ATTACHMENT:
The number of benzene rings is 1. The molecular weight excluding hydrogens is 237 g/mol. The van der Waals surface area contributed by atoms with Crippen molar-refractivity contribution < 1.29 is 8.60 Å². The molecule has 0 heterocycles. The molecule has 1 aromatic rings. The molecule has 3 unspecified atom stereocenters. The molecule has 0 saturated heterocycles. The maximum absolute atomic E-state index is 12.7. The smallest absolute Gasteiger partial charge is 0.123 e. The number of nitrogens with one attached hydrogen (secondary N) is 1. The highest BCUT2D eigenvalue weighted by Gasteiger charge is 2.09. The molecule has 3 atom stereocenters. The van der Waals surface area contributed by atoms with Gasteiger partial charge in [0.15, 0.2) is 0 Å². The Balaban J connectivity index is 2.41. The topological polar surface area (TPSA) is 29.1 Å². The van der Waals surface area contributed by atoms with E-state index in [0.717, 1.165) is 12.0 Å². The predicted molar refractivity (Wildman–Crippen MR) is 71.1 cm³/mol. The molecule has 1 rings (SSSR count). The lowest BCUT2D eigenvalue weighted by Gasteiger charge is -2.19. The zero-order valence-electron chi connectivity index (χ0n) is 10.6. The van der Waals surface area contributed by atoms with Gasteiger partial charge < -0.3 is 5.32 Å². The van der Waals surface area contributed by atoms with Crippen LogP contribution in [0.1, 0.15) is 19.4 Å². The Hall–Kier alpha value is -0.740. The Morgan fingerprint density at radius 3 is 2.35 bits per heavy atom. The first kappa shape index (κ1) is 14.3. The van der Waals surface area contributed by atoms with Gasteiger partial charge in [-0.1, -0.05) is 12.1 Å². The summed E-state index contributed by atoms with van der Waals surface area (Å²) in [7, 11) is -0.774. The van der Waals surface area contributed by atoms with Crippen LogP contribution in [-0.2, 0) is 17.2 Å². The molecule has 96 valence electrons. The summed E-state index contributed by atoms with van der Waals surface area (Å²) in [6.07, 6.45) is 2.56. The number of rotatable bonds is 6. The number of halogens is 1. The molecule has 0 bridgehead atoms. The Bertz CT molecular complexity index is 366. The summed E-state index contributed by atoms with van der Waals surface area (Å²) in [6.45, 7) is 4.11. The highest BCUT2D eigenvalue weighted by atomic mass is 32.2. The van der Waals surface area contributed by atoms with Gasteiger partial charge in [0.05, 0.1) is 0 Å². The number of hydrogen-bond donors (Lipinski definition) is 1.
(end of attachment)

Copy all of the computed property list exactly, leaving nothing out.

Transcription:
The number of benzene rings is 1. The molecular weight excluding hydrogens is 237 g/mol. The van der Waals surface area contributed by atoms with Crippen molar-refractivity contribution < 1.29 is 8.60 Å². The molecule has 0 heterocycles. The molecule has 1 aromatic rings. The molecule has 3 unspecified atom stereocenters. The molecule has 0 saturated heterocycles. The maximum absolute atomic E-state index is 12.7. The smallest absolute Gasteiger partial charge is 0.123 e. The number of nitrogens with one attached hydrogen (secondary N) is 1. The highest BCUT2D eigenvalue weighted by Gasteiger charge is 2.09. The molecule has 3 atom stereocenters. The van der Waals surface area contributed by atoms with Gasteiger partial charge in [0.15, 0.2) is 0 Å². The Balaban J connectivity index is 2.41. The topological polar surface area (TPSA) is 29.1 Å². The van der Waals surface area contributed by atoms with E-state index in [0.717, 1.165) is 12.0 Å². The predicted molar refractivity (Wildman–Crippen MR) is 71.1 cm³/mol. The molecule has 1 rings (SSSR count). The lowest BCUT2D eigenvalue weighted by Gasteiger charge is -2.19. The zero-order valence-electron chi connectivity index (χ0n) is 10.6. The van der Waals surface area contributed by atoms with Gasteiger partial charge < -0.3 is 5.32 Å². The van der Waals surface area contributed by atoms with Crippen LogP contribution in [0.1, 0.15) is 19.4 Å². The Hall–Kier alpha value is -0.740. The Morgan fingerprint density at radius 3 is 2.35 bits per heavy atom. The first kappa shape index (κ1) is 14.3. The van der Waals surface area contributed by atoms with Gasteiger partial charge in [-0.1, -0.05) is 12.1 Å². The summed E-state index contributed by atoms with van der Waals surface area (Å²) in [7, 11) is -0.774. The van der Waals surface area contributed by atoms with Crippen LogP contribution in [-0.2, 0) is 17.2 Å². The molecule has 96 valence electrons. The summed E-state index contributed by atoms with van der Waals surface area (Å²) in [6.07, 6.45) is 2.56. The number of rotatable bonds is 6. The number of halogens is 1. The molecule has 0 bridgehead atoms. The Bertz CT molecular complexity index is 366. The summed E-state index contributed by atoms with van der Waals surface area (Å²) in [6.45, 7) is 4.11. The highest BCUT2D eigenvalue weighted by atomic mass is 32.2. The van der Waals surface area contributed by atoms with Gasteiger partial charge in [0.05, 0.1) is 0 Å². The number of hydrogen-bond donors (Lipinski definition) is 1.